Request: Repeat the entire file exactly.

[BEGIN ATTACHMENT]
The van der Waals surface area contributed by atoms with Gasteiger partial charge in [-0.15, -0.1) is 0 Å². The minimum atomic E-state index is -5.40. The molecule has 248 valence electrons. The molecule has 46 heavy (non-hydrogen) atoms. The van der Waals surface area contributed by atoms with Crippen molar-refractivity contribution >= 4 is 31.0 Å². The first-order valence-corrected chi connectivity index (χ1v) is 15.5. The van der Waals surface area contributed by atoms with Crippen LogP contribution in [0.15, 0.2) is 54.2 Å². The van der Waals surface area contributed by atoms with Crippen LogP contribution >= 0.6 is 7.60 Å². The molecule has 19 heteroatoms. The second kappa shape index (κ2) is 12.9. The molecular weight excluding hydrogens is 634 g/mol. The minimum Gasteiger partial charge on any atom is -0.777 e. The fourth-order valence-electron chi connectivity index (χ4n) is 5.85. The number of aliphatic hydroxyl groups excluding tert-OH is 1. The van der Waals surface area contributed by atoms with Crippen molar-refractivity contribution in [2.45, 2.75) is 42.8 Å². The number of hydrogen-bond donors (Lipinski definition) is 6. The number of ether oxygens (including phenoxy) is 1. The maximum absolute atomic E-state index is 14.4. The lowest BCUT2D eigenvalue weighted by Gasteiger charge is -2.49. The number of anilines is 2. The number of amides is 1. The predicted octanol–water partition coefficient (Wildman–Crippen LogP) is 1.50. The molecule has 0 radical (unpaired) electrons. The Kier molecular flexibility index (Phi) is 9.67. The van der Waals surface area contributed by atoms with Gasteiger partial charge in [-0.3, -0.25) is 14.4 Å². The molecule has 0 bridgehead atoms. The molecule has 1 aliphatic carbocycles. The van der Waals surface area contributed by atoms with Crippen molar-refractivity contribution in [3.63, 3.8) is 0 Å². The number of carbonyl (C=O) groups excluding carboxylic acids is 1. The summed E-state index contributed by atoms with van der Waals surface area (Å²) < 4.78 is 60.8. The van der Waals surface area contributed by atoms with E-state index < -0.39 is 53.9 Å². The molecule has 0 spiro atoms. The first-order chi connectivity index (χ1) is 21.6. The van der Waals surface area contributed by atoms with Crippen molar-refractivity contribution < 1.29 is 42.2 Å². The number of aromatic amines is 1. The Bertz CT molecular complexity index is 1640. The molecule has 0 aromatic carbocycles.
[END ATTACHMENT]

The van der Waals surface area contributed by atoms with Gasteiger partial charge in [-0.15, -0.1) is 0 Å². The minimum atomic E-state index is -5.40. The molecule has 248 valence electrons. The molecule has 46 heavy (non-hydrogen) atoms. The van der Waals surface area contributed by atoms with Crippen molar-refractivity contribution >= 4 is 31.0 Å². The first-order valence-corrected chi connectivity index (χ1v) is 15.5. The van der Waals surface area contributed by atoms with Crippen LogP contribution in [0.15, 0.2) is 54.2 Å². The van der Waals surface area contributed by atoms with Crippen LogP contribution >= 0.6 is 7.60 Å². The molecule has 19 heteroatoms. The second kappa shape index (κ2) is 12.9. The molecular weight excluding hydrogens is 634 g/mol. The minimum Gasteiger partial charge on any atom is -0.777 e. The fourth-order valence-electron chi connectivity index (χ4n) is 5.85. The number of aliphatic hydroxyl groups excluding tert-OH is 1. The van der Waals surface area contributed by atoms with Crippen molar-refractivity contribution in [2.45, 2.75) is 42.8 Å². The number of hydrogen-bond donors (Lipinski definition) is 6. The number of ether oxygens (including phenoxy) is 1. The maximum absolute atomic E-state index is 14.4. The lowest BCUT2D eigenvalue weighted by Gasteiger charge is -2.49. The number of anilines is 2. The number of amides is 1. The predicted octanol–water partition coefficient (Wildman–Crippen LogP) is 1.50. The molecule has 0 radical (unpaired) electrons. The Kier molecular flexibility index (Phi) is 9.67. The van der Waals surface area contributed by atoms with Gasteiger partial charge in [-0.3, -0.25) is 14.4 Å². The molecule has 0 bridgehead atoms. The molecule has 1 aliphatic carbocycles. The van der Waals surface area contributed by atoms with Crippen molar-refractivity contribution in [3.63, 3.8) is 0 Å². The number of carbonyl (C=O) groups excluding carboxylic acids is 1. The summed E-state index contributed by atoms with van der Waals surface area (Å²) < 4.78 is 60.8. The van der Waals surface area contributed by atoms with E-state index < -0.39 is 53.9 Å². The molecule has 0 spiro atoms. The first-order chi connectivity index (χ1) is 21.6. The van der Waals surface area contributed by atoms with Crippen molar-refractivity contribution < 1.29 is 42.2 Å². The number of aromatic amines is 1. The Bertz CT molecular complexity index is 1640. The molecule has 0 aromatic carbocycles.